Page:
Why Does Marketing Cost So Much?

By Gil Cargill on June 25

This is a question many of my clients frequently ask me.  CEOs of companies rely on their sales forces to bring new accounts and/or new business into their company.  Frequently, they express frustration regarding the cost of marketing.  I frankly don’t believe that marketing costs too much; I believe that too much of marketing’s cost is unpredictable and unmanageable.

Studies have shown that as much as 87% of our business-to-business generated leads are never pursued.  That means that 87% of the buyer’s energy, effort, time and talent that your company expends on marketing is wasted.  This 87% leakage factor is extremely expensive.  This problem can only be fixed by implementing a closed-loop marketing system.  Cargill Consulting Group’s LeadMinder service will plug the leaks in your sales funnel and/or pipeline.

There are many reasons why leakage occurs but, most often, leakage occurs as a result of a phenomenon I have nicknamed “the gap of good intentions”.  Salespeople intend to follow up on all leads; unfortunately, many non-sales tasks are injected into their daily lives.  These non-sales tasks come from managers, customers, coworkers – you name it.  Regardless of the source, most non-sales tasks require immediate attention.

The more non-sales tasks with which your team is confronted, the less time they have available to follow up on good leads.  Consequently, these leads fall into the gap of good intentions.  As soon as that lead hits the gap of good intentions, your cost has gone up.  Tragically, there is very little or no potential for revenue to be generated from that particular lead.

Other studies have shown that most customers are not ready to buy until they have been touched seven or eight times.  By a “touch”, I simply mean a phone call, fax, email, face-to-face meeting and/or letter.  Unfortunately, most salespeople can’t follow up on opportunities at anywhere near this level.

Still other studies show that some sales – particularly, the more complicated technological sale – require two, three or even four dozen touches before a new customer is ready to sign a contract.  Once again, the typical salesperson cannot follow up on an opportunity at this level.

There are many reasons that suppress the ability of the sales professional to follow up.  Most impactful of these is the typical commission plan.  Take a look at your commission plan and I think you will agree that, in all probability, your plan encourages your salespeople to focus on next month’s next quarter’s business.  Unfortunately, most customers aren’t ready to buy in that period of time.  Here again is another contributor to the gap of good intentions.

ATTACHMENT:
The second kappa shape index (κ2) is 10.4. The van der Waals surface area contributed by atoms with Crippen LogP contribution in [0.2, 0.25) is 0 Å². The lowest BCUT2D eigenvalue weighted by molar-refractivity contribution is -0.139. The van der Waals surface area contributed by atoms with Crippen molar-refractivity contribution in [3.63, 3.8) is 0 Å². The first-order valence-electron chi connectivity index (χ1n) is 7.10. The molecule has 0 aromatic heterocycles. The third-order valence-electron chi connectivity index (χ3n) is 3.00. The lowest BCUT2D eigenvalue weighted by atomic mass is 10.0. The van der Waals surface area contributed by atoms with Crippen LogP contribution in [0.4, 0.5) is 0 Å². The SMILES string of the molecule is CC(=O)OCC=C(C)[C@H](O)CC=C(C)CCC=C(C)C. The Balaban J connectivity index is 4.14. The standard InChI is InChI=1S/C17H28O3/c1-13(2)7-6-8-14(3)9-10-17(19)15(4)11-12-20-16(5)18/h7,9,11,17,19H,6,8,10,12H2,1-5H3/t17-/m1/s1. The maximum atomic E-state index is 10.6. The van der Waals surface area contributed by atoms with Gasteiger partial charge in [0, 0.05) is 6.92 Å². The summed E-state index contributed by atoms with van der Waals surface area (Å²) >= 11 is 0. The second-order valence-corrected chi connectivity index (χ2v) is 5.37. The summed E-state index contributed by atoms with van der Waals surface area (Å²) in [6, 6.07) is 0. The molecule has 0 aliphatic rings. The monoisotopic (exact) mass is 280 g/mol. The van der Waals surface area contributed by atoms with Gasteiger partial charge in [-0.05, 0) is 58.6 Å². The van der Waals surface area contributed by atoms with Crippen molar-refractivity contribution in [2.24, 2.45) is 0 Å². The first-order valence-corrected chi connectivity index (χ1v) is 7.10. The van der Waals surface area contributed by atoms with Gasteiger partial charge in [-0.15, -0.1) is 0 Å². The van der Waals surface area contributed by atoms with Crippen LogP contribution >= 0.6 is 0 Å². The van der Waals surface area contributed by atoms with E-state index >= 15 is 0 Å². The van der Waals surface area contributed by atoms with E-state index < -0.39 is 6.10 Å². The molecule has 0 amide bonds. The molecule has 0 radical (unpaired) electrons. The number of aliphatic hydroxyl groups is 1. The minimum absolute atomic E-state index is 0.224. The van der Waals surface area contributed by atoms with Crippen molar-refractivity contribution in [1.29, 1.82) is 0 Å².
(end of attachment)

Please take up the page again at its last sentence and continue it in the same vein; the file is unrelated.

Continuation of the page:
Some studies show that as many as 94% of all salespeople abandon their efforts to gain new business after only four attempts.  Yet again, the typical customer isn’t ready to make a commitment to a new vendor and/or new product/service with any fewer than eight attempts.  When you add it all up, this is a conspiracy of circumstances that robs your business of its ability to generate revenue and profit at the levels you would like to see.

The only cure for this problem is for someone other than the salesperson to be responsible for follow-up.  This is where you have a golden opportunity to get into the lead-minding business.  Lead-minding, simply stated, is nothing more sophisticated than staying in touch with everyone who says “not now.”

If you were to stay in touch with all of the leads that your company generated through tradeshows, direct mail, websites, et cetera and stayed in touch with those opportunities perpetually, I am sure you would agree that your top line would go up dramatically.  It is the inability of the modern sales force to stay in touch that is creating this profitability conundrum.

We must solve this problem by assigning this follow-up to someone other than the salesperson.  In this regard, I believe that salespeople should sell and everyone else should do everything else.  Let me repeat that: “Salespeople should sell and everyone else should do everything else.”

If you have a team of salespeople who are fed nothing but high-quality, nurtured leads that are ready to buy, your salespeople will never allow an opportunity to fall into the gap of good intentions.  Most lead-generation programs produce leads that, at least from the salesperson’s point of view, are premature, poorly incubated and not yet ready to buy.